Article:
Saddles, paint, and chainrings: Tour of Flanders tech gallery

All about the bikes and tech on show at the start of De Ronde

There was a nervous buzz of energy at the start of the Tour of Flanders, first as the men’s peloton prepared for things to kick off in Antwerp, then as the women followed suit from Oudenaarde a few hours later. Each person in each team had their own job: the press officers organised media interviews, the soigneurs prepared bottles, the sports directors examined maps of the race route and the riders stayed quiet on their team buses, trying to calm the nerves. Of all the jobs to do ahead of one of the biggest races of the year, team mechanics have one of the most important.

Bikes were taken off the roofs of team cars and placed into stands outside the buses, ready for riders when they eventually would roll to the start line. The mechanics checked tyre pressures and wiped off any rain droplets from shiny frames, making sure each rider's bike was set up to their specific liking. The Tour of Flanders isn’t a race that requires as much specific technology as Paris-Roubaix which takes place a week later, but mechanics still have their work cut out for them. Tyre sizes and pressures have to be right for heading up steep bergs and rattling over cobbles and gears have to be tuned ready for hard changes under heavy load. 

Ahead of the 2024 edition of De Ronde, Rouleur had a look around the team paddock to see what bikes and equipment teams were using to take on the iconic Monument.

Mads Pedersen was using his custom painted Trek Madone SLR in a ‘red smoke’ colourway, with the Danish flag printed at the rear of the frame. The Gent-Wevelgem winner’s bike had a SRAM Red groupset with a Quarq power meter and 56/43 chainrings. Part of the SRAM ecosystem, Pedersen uses TIME XPRO 10 pedals, a Bontrager Verse Pro saddle and Bontrager Aeolus RSL wheels, which were dressed with what look to be prototype Pirelli Tubeless tyres.

In order to aid his especially aggressive aerodynamic position on the bike, Pedersen was using a Madone one-piece handlebar with TT bar tape and a negative stem, which mechanics said had a -17 degree tilt.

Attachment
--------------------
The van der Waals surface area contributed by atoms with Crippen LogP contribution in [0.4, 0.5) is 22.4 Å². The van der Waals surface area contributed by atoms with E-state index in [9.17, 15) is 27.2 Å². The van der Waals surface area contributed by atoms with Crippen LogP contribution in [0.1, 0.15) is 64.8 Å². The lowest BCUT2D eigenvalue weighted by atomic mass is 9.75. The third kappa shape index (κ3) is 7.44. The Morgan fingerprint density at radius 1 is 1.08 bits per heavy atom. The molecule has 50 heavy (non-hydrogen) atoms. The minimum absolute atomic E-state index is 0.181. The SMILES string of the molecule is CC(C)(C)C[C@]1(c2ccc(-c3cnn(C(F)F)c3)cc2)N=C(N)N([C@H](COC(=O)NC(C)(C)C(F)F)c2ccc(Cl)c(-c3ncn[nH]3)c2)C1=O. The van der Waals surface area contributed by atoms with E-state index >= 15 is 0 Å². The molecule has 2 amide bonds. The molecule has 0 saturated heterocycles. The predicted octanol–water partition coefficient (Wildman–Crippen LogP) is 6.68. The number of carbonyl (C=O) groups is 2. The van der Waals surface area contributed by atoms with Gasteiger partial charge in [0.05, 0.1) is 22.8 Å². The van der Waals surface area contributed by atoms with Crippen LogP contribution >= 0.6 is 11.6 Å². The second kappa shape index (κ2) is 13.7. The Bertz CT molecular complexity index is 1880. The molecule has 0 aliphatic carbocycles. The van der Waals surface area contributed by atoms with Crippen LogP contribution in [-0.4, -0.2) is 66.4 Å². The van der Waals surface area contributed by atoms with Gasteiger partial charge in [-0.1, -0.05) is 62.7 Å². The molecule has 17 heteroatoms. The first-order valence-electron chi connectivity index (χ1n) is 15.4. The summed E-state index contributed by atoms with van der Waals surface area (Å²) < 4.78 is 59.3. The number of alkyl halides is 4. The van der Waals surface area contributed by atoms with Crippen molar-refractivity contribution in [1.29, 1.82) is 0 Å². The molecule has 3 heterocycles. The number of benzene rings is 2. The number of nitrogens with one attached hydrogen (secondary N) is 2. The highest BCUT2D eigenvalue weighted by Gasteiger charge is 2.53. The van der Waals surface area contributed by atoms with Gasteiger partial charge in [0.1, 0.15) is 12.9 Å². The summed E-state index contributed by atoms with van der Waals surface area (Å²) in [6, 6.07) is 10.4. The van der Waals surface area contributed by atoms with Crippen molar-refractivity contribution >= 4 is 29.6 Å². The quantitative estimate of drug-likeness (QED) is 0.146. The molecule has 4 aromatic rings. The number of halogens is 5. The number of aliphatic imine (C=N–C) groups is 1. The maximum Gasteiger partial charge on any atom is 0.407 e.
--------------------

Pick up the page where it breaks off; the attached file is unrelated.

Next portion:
Both EF Education men’s and women’s teams were using Cannondale SuperSix EVO Lab71 bikes with a new a black and pink colourway to match the team’s retro special-edition Flanders jersey

Known as a rider who looks for every aero gain, breakaway-specialist Victor Campenaerts of Lotto-Dstny had added grippy rubber patches to the tops of his handlebars, presumably to make his position more comfortable when he hooks his hands around the brake levers. The UCI ruled out the ‘puppy paws’ position a few years ago, but Campenaerts has constantly been looking for ways to get around this regulation, often seen adopting different hand positions to help him get as low as possible on the bike.

SD Worx’s Lorena Wiebes had SRAM wireless blips fitted on the inside of her handlebars so that she can change gear when on the drops in her sprint position. The Dutch rider is able to get extremely low when she launches her powerful sprint, and having the option to shift gears without needing to alter her aerodynamic tuck is a benefit in fast finishes. 

Wiebes bike also featured big chainrings with a 50/37T combination at the front, compared to the likes of Vollering who were using a 48/35T combination.

Interestingly, much of the women’s peloton were using non-sponsor correct saddles. Alice Towers of Canyon//SRAM had a Specialized Power Saddle on her Aeroad, albeit with the Specialized logo scratched out on the rear of the saddle.

World champion Lotte Kopecky was also, surprisingly, using a Syncros Belcarra saddle rather than a Specialized saddle, despite the work that the brand is known to have done specifically surrounding women’s saddles. Syncros is within the Scott Sports organisation, and it’s fair to expect that the Specialized would not be especially pleased with the world champion opting to use a seat from a rival brand. If your name is Lotte Kopecky, however, it seems that you can make your own demands about these things.

This is what Demi Vollering will be looking at during the 2024 edition of De Ronde, with the handwritten notes possibly referring to her fuelling strategy with nutrition brand Maurten – the 320 drink mix is a popular product from Maurten with 80g of carbs per 500ml serving.

Mischa Bredewold’s bike stood out compared to the pink and purple Specialized S-Works Tarmac SL8’s of her teammates. The European champion’s machine was painted in all black, with some subtle nods to her stars and stripes jersey placed tastefully on the inner of the forks.

In contrast to Wiebes, Arlenis Sierra who rides for Movistar – another SRAM sponsored team – had her wireless blips placed on the underside of her handlebars, meaning they are better placed for when climbing on the tops. The Cuban rider was also opting to use Garmin Edge 1040, despite some of her teammates going for the smaller 840 models. While Sierra could take a slight weight and aero penalty with the bigger computer, the screen will be clearer for maps and navigation if she wants to be aware of the twists and turns in Flanders.

The Uno-X Mobility DARE team bikes all had the Norwegian flag printed on the chainstays in a nod to the team’s heritage.

UAE Team Emirates bikes had Carbon-TI chainrings – super light carbon fibre chainrings with the team name laser cut into the carbon.

Finally, the bright pink paint jobs on the Canyon//SRAM team bikes were popping in the bright Belgian sunlight and deserve a mention. While there's less wacky patterning on these Aeroad models than we've seen the team use in the past, the simplicity and eye-catching colour is extremely effective – it will be hard to miss these in the peloton.

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